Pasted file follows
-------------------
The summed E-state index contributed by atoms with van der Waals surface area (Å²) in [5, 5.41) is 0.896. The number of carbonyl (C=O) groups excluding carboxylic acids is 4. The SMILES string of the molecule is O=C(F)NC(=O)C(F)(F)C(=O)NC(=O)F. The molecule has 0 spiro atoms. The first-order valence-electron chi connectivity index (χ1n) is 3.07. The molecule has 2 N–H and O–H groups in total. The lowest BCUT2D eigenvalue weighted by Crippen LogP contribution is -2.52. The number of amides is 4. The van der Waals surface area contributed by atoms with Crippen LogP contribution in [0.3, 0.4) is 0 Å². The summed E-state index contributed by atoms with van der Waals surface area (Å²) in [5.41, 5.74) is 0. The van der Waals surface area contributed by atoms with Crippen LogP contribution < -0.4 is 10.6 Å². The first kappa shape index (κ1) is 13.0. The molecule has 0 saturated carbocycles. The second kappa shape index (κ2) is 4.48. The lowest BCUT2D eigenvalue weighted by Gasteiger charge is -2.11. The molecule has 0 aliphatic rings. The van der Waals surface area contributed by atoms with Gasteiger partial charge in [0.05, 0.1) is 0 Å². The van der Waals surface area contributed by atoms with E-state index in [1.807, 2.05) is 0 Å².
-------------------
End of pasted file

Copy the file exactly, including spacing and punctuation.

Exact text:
The summed E-state index contributed by atoms with van der Waals surface area (Å²) in [5, 5.41) is 0.896. The number of carbonyl (C=O) groups excluding carboxylic acids is 4. The SMILES string of the molecule is O=C(F)NC(=O)C(F)(F)C(=O)NC(=O)F. The molecule has 0 spiro atoms. The first-order valence-electron chi connectivity index (χ1n) is 3.07. The molecule has 2 N–H and O–H groups in total. The lowest BCUT2D eigenvalue weighted by Crippen LogP contribution is -2.52. The number of amides is 4. The van der Waals surface area contributed by atoms with Crippen LogP contribution in [0.3, 0.4) is 0 Å². The summed E-state index contributed by atoms with van der Waals surface area (Å²) in [5.41, 5.74) is 0. The van der Waals surface area contributed by atoms with Crippen LogP contribution < -0.4 is 10.6 Å². The first kappa shape index (κ1) is 13.0. The molecule has 0 saturated carbocycles. The second kappa shape index (κ2) is 4.48. The lowest BCUT2D eigenvalue weighted by Gasteiger charge is -2.11. The molecule has 0 aliphatic rings. The van der Waals surface area contributed by atoms with Gasteiger partial charge in [0.05, 0.1) is 0 Å². The van der Waals surface area contributed by atoms with E-state index in [1.807, 2.05) is 0 Å².